Sometime last week she made up her mind, though, that she was excited beyond belief about going to school.  We made up a poster with her morning before-school schedule on it, and we practiced getting up early and getting out the door by 7:10 without forgetting lunches or overlooking the rat's-nest hair problem.  We laid out her outfit for the first day ("Stupid uniform.  At least my backpack is the coolest thing ever!") and got in lunch supplies.  We checked out her class list on the school web site and read the bio of her teacher ("She likes art and music!  Could she be any cooler?  And look, she likes to crochet, so you'll have something to talk about with her!").  We had a ceremonial Last Field Trip of the Summer, and Tuesday we went to the open house at school to meet her teacher.

I think we got really lucky with the teacher assignment this year, because she seems like such a good fit for Liza's personality.  She's artsy and friendly and kinda goofy and enthusiastic and honest and she was smart enough to assign Liza to a desk that's right smack next to hers, which pleased the kid no end.  The teacher sent each kid a postcard at home telling them how excited she was to have them in her class, and she made up a scavenger hunt for them to do during the open house so they would get comfortable in the room.  I thought we were going to have to peel Liza off of the poor woman, she loved her so much.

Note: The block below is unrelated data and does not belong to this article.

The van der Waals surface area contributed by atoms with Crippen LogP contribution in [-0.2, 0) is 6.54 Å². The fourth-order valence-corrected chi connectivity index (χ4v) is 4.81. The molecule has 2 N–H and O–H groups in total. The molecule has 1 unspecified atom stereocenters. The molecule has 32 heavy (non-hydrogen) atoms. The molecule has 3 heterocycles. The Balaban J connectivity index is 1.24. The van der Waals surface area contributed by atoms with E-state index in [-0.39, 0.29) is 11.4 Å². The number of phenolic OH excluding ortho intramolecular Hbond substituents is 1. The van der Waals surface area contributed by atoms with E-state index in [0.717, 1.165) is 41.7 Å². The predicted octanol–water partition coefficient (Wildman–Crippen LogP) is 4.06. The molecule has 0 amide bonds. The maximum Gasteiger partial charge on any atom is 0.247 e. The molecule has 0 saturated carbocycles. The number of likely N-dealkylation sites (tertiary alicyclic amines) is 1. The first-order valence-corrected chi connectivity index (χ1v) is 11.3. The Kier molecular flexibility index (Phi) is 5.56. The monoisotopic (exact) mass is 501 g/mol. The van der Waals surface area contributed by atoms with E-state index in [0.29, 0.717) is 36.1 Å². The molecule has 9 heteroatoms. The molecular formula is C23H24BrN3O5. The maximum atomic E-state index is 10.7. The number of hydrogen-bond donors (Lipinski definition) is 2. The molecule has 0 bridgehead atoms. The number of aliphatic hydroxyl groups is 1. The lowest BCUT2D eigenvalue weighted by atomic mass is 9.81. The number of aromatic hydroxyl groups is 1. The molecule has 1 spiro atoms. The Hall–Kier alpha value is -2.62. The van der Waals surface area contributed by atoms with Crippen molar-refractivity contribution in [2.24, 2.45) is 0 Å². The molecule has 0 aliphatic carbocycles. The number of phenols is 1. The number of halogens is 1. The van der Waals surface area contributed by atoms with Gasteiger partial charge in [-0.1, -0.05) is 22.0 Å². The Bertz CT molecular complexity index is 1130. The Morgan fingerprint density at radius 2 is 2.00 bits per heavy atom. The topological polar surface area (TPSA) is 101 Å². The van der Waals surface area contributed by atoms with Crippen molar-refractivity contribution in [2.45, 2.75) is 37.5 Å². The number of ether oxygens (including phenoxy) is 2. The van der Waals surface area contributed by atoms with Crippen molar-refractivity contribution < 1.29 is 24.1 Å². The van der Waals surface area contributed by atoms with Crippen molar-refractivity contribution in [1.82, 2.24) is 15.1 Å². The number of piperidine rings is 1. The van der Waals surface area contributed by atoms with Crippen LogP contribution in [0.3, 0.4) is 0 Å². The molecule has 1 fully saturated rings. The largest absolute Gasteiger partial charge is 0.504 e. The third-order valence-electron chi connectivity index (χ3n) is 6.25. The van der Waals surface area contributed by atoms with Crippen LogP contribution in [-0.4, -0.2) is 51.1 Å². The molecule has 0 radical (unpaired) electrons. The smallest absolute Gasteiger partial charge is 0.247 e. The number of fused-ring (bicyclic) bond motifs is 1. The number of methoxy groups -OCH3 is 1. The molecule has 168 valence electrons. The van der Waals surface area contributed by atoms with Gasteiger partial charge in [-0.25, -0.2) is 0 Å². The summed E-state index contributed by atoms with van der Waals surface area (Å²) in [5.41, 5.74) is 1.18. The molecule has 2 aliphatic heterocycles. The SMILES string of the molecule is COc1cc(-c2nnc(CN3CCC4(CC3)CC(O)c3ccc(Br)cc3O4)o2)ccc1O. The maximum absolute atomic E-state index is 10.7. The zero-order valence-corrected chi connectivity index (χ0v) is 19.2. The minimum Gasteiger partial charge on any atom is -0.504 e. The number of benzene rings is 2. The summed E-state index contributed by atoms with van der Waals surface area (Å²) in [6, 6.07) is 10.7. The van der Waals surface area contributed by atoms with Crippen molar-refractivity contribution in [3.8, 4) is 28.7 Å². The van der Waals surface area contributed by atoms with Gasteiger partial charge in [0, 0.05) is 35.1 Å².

Yesterday Liza was cranky all day because it wasn't a school day and she wanted to be at school NOW, darn it, not TOMORROW arglflarblgahhhhhhhh!  I ran her into the ground at two separate playgrounds with two different friends, then threw her in bed early and prayed heartily for a good night's sleep.